Alison's Insights

Making Sense of Addiction Recovery in Midlife One Slow Deep Breath at a Time

The Scare: Listen to Words Said, Not Fears Heard

In my last post I wrote about how I stopped listening to my doctor after I heard him say a spot on my lung was detected via the x-ray for a suspected cracked rib. I tuned him out the second he uttered those words, spinning directly into the wind of my fears.

In a split second I skyrocketed right back to my childhood home where I sat alongside the rest of my family. I could feel that same sense of nervous fidgeting as my father explained to us what his doctor had just told him. I had no idea how quickly images I’d presumed erased long ago would emerge. There, at the forefront of my mind I saw the look in my father’s eyes as he tried desperately to cobble together the least frightening words to share with his precious children. Just as swiftly came the image of sadness and fear resting on my mom’s face and then the confused expressions of my sister and brothers. I remember thinking, “What in the hell is my father even saying?”

I didn’t understand cancer then and to a certain extent still don’t. When my father was diagnosed in the late 70’s, there was much the medical community didn’t know about the insidious disease. Today so much has been uncovered and, thankfully, so many more lives are saved. Yet in that moment, sitting in my car, I felt like that young girl looking to my father to provide answers to questions he couldn’t.

Yep, that’s what I heard in my head. I heard “cancer” which is not at all what the doctor said. He simply said I needed a second x-ray with instructions to come back as soon as I could.

So here’s my first of the many lessons learned during “The Scare”. Listen to the words being said, not to the past emotional fears erupting inside. When I pay more attention to the latter I react rather than respond. In this case I immediately reacted to fear; protecting myself from emotions I’m afraid to feel. In that split second, I felt paralyzed and unable to calmly respond.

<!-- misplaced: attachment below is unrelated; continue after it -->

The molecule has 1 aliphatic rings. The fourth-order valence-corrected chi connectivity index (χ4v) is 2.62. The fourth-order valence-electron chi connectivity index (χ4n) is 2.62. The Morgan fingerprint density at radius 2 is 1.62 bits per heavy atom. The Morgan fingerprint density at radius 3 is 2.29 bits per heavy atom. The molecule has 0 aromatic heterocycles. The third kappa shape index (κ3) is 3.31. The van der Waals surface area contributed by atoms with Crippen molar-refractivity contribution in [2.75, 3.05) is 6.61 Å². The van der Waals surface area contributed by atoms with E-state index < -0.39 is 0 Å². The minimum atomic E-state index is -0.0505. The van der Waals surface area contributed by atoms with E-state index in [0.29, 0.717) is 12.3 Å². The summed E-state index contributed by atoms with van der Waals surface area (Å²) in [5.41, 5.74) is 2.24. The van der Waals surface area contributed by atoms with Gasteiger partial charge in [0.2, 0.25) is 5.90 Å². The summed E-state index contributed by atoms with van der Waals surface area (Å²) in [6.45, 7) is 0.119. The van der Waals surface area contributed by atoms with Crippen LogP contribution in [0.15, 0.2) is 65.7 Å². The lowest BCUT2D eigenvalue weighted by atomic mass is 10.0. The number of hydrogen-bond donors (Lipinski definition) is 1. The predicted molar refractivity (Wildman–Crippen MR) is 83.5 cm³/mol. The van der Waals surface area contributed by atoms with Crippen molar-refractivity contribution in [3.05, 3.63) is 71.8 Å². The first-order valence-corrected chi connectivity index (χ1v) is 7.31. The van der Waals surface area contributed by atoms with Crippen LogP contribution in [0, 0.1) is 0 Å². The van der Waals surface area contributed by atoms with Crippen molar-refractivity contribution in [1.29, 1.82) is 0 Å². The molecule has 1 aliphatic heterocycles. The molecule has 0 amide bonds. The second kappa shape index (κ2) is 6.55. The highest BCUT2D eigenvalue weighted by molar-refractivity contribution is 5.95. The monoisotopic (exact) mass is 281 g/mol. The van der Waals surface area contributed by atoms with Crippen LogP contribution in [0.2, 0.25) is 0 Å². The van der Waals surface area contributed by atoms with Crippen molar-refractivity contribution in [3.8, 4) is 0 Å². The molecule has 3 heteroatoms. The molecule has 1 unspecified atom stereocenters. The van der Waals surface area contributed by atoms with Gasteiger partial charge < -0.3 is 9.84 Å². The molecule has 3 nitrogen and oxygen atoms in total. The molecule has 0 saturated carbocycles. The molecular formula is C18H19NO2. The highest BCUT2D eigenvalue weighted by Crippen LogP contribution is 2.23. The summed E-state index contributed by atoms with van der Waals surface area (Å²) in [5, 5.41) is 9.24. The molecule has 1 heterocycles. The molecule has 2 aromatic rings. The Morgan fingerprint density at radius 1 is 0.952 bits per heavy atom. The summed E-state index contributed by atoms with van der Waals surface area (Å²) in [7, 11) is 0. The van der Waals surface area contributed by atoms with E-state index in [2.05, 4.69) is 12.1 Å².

As I drove home, I started crafting the words I’d tell my husband; how I’d present what the doctor said in order to draw him into my fear. Historically, this was how my reactionary chain of events would unfold. When I was in fear, you must fear too. When I was in fear, I needed you to feel sorry for me. When I was in fear, I needed to feel important. Somewhere along the road of life I found my fears were soothed by becoming the center of attention, thus feeling important.

In order to stay focused on healthy recovery I must remain teachable. Through the years I’ve learned a lot and with the same anticipation of Christmas morning for a child, I’m excited knowing there’s still much more I’ve yet to discover. Yet in this instance, I’m grateful to have firmly embedded in my soul a few of these lessons. First, there are far healthier ways to soothe my fears than by dragging others into them. Another is, I’m not responsible for my first thought yet I am responsible for my first action. In this case, although I allowed myself to mentally script the “story” I’d tell my husband, almost immediately I reconsidered. I played the situation all the way through and realized I needed someone calm by my side, not someone equally sacred. My husband has proven to me time and time again he is my rock, my foundation for when I feel emotionally fragile.

As I pulled into my driveway I knew I needed that level of support. I was fully prepared to share with him exactly what I heard the doctor say, not what I feared he did not.

Upon walking in the door I could hear he was on the phone. As I approached him, I tried very hard to assure my body language matched what I was about to say. He took one look my way and said to the person on the other end of the line, “Uh, I’ve got to call you back.” He knew something was going on of importance. I slowly recanted precisely what the doctor said and within minutes we were on our way back for the second x-ray.

He had listened to my words. He didn’t hear my fears.

As we approached the doors of the medical center I felt calm. My hand was being firmly held by my husband and I felt strong knowing whatever would come next, I’m going to listen for the facts and not respond to my fear.

Up next … a second call from my doctor.

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